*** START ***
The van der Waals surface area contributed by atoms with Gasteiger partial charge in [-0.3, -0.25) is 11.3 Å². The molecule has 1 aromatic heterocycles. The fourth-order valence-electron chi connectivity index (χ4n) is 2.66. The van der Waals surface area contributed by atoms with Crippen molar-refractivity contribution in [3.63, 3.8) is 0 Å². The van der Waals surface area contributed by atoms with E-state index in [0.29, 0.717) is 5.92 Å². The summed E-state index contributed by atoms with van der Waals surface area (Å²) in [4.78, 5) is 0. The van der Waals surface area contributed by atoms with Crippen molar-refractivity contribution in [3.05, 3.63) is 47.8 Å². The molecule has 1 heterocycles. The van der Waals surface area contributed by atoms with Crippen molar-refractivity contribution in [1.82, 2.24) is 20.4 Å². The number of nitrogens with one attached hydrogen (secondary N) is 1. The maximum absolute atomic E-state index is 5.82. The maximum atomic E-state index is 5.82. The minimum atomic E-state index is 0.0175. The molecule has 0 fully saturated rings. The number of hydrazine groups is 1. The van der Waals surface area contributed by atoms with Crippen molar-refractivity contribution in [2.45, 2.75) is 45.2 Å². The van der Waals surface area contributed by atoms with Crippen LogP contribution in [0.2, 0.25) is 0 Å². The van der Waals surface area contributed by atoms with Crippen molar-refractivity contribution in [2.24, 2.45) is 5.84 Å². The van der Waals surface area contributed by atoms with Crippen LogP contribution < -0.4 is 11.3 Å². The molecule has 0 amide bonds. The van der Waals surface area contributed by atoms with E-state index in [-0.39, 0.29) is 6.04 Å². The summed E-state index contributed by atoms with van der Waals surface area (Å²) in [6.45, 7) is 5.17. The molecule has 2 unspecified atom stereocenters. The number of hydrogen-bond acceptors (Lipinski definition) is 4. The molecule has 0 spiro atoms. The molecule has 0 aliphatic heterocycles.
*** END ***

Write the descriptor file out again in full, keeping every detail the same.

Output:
The van der Waals surface area contributed by atoms with Gasteiger partial charge in [-0.3, -0.25) is 11.3 Å². The molecule has 1 aromatic heterocycles. The fourth-order valence-electron chi connectivity index (χ4n) is 2.66. The van der Waals surface area contributed by atoms with Crippen molar-refractivity contribution in [3.63, 3.8) is 0 Å². The van der Waals surface area contributed by atoms with E-state index in [0.29, 0.717) is 5.92 Å². The summed E-state index contributed by atoms with van der Waals surface area (Å²) in [4.78, 5) is 0. The van der Waals surface area contributed by atoms with Crippen molar-refractivity contribution in [3.05, 3.63) is 47.8 Å². The molecule has 1 heterocycles. The van der Waals surface area contributed by atoms with Crippen molar-refractivity contribution in [1.82, 2.24) is 20.4 Å². The number of nitrogens with one attached hydrogen (secondary N) is 1. The maximum absolute atomic E-state index is 5.82. The maximum atomic E-state index is 5.82. The minimum atomic E-state index is 0.0175. The molecule has 0 fully saturated rings. The number of hydrazine groups is 1. The van der Waals surface area contributed by atoms with Crippen molar-refractivity contribution in [2.45, 2.75) is 45.2 Å². The van der Waals surface area contributed by atoms with Crippen LogP contribution in [0.2, 0.25) is 0 Å². The van der Waals surface area contributed by atoms with Crippen molar-refractivity contribution in [2.24, 2.45) is 5.84 Å². The van der Waals surface area contributed by atoms with Crippen LogP contribution < -0.4 is 11.3 Å². The molecule has 0 amide bonds. The van der Waals surface area contributed by atoms with E-state index in [-0.39, 0.29) is 6.04 Å². The summed E-state index contributed by atoms with van der Waals surface area (Å²) in [6.45, 7) is 5.17. The molecule has 2 unspecified atom stereocenters. The number of hydrogen-bond acceptors (Lipinski definition) is 4. The molecule has 0 spiro atoms. The molecule has 0 aliphatic heterocycles.